Sunday, March 17, 2013

Scrap octopus Fabrice

One month of Saturdays spent, and --- lo! --- a large collection of worn and stained green shirts (plus one old spherical pillow) is transformed into one fantastic pillowcase octopus. 
Fabrice, my scrap octopus.
I quilted the "skirt" portion for fun, and also as an experiment in quilting t-shirt cotton. It was interesting. I will certainly take the lessons learned here forward in the next sewing project. One main lesson is: don't quilt t-shirt cotton, it's too stretchy. Another is: finishing touches matter. I spent a lot of time considering how to attach the tentacles and make the underskirt, and these things have much less of an impact than the shape of the head and the style of quilting.
The rest of my shabby old clothes have a reprieve now, while I focus on other projects. The other residents of the bedroom should beware, though... Fabrice's octopus head is stretchy, so he is quite capable of consuming other softies.

This post's theme word is celadon, "a pale green color," or "a type of ceramics having a pale green glaze, originally made in China." Fabrice's original habitat offers many mottled celadon backdrops against which he is camouflaged.

Thursday, March 7, 2013

Moderately romantic gesture by a yeti rumormonger

This sign was publicly posted, and I pass it almost every day. Now I put it on the internet, for the enjoyment of ages to come:
Last line reads: "P.S. I dropped the class and my back is now unscathed, thank you for caring."
I want to know more circumstances.

Who is 

How does the sign writer know Anne's last initial but not some other way to find her (facebook, twitter, university directory)?

Why 68%? Is this some reference to the circumstances of their meeting?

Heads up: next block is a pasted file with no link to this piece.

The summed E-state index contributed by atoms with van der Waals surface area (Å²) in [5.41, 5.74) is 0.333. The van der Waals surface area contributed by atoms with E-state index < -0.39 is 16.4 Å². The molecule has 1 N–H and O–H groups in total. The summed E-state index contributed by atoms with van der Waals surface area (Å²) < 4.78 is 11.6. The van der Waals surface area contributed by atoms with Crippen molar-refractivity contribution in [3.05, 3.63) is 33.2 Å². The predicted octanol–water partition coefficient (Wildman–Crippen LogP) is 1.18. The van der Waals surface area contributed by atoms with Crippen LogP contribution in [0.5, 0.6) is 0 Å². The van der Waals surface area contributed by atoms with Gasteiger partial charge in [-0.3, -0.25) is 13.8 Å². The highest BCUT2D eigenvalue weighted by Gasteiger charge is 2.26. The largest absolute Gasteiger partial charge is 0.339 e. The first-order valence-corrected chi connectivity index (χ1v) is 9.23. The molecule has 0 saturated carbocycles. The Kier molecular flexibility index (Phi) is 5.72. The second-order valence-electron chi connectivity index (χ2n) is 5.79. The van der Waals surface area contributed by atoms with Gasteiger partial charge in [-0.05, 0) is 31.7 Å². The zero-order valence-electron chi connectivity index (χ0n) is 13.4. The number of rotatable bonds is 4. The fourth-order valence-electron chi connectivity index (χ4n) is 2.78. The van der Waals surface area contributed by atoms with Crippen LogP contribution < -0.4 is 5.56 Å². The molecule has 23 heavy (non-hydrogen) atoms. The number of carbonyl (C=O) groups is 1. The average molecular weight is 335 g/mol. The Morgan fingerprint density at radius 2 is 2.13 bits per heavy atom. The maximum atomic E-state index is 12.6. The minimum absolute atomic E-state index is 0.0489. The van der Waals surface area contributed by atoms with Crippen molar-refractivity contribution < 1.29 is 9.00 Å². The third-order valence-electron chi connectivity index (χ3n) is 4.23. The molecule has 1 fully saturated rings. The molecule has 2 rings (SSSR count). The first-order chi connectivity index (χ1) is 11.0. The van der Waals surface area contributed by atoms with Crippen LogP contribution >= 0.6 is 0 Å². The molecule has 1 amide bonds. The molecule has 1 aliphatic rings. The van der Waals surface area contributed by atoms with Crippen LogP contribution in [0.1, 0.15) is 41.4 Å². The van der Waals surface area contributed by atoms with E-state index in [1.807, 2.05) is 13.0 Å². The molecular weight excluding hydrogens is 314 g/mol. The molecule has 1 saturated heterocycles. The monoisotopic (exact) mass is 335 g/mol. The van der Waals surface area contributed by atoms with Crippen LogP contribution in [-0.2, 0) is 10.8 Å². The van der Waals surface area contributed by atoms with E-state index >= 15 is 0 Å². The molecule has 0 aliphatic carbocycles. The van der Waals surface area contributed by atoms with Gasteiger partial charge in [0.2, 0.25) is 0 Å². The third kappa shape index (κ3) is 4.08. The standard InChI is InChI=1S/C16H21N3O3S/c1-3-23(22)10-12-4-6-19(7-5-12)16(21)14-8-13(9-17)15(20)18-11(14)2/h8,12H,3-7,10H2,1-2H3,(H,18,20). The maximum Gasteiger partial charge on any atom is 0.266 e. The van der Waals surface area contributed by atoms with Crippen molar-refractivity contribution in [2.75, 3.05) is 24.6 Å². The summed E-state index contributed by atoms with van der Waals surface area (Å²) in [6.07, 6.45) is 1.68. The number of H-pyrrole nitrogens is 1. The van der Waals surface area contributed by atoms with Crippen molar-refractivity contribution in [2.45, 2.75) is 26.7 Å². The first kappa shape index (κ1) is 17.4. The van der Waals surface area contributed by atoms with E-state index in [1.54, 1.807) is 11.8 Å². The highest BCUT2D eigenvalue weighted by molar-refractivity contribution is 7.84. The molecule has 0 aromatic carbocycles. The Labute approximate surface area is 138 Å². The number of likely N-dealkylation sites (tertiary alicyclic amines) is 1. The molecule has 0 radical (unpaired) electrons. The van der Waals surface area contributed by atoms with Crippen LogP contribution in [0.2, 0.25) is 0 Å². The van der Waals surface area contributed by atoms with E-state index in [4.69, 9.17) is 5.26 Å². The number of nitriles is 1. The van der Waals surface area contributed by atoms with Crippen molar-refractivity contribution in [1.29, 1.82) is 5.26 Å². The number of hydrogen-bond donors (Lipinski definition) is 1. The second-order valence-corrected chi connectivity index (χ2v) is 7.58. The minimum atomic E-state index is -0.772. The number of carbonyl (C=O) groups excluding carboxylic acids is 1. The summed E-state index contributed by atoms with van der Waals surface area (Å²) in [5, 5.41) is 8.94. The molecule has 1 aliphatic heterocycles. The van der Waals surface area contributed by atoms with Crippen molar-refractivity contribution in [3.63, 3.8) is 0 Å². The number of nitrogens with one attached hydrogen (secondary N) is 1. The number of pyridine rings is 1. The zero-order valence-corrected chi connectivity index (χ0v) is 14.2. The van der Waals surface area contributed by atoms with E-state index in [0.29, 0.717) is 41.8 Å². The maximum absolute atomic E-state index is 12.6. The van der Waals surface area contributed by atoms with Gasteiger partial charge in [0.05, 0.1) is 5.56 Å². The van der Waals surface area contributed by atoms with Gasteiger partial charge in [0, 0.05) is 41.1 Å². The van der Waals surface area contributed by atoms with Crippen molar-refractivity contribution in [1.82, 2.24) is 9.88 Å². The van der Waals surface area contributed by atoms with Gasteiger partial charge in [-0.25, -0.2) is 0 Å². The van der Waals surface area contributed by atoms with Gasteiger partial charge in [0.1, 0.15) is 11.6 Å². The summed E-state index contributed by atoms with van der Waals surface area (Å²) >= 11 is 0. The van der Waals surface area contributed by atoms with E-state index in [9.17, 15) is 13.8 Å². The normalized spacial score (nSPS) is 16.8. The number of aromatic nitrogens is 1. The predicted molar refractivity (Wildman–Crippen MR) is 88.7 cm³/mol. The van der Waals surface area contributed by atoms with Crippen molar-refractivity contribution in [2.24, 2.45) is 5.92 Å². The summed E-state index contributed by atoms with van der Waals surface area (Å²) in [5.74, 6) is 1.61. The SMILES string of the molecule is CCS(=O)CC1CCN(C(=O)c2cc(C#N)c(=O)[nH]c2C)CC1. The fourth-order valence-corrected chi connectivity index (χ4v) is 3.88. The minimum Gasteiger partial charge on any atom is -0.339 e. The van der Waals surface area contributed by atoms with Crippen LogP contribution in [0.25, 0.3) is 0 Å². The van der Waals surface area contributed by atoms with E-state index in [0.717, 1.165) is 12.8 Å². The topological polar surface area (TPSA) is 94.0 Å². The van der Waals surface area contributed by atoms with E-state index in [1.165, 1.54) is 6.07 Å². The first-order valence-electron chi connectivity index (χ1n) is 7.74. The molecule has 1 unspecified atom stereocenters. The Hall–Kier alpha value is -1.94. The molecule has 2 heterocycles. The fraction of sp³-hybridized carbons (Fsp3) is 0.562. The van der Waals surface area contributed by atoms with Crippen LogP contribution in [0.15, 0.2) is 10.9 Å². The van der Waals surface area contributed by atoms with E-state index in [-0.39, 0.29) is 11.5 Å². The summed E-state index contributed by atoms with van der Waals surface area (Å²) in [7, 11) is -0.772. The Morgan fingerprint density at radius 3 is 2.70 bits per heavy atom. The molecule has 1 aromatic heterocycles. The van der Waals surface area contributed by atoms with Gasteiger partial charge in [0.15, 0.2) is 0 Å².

Why is 68% in blue? The author really splurged on color printing there.

Why not take the brush-off? There's a story hinted at here, where some people meet (possibly in a setting with nametags, so everyone has firstname-lastinitial identifiers), the author is charmed by Anne R., and she is not reciprocally charmed, so she manages to sneak off without giving out her number. The author, undaunted, initiates a passive but hopeful campaign to get her number.

Is the postscript sarcastic?

How did the author's back get scathed? What class-related activity is physically scathing?

Is the entire thing a honeypot for some psychology researchers who want to know how many people would respond to a moderately romantic gesture targeting someone else?

Please write your hypotheses in the comments below. Bonus points for creativity, using citations, identifying the location of the sign (have you seen one like it?), or emailing and reporting what you find.

This post's theme word is onomancy, "divination by the letters of a name." An anagram of "moderately romantic gesture" is "yeti rumormongers acted late," one possible explanation of both why Anne refused to give her number, and why the author didn't manage to ask for it.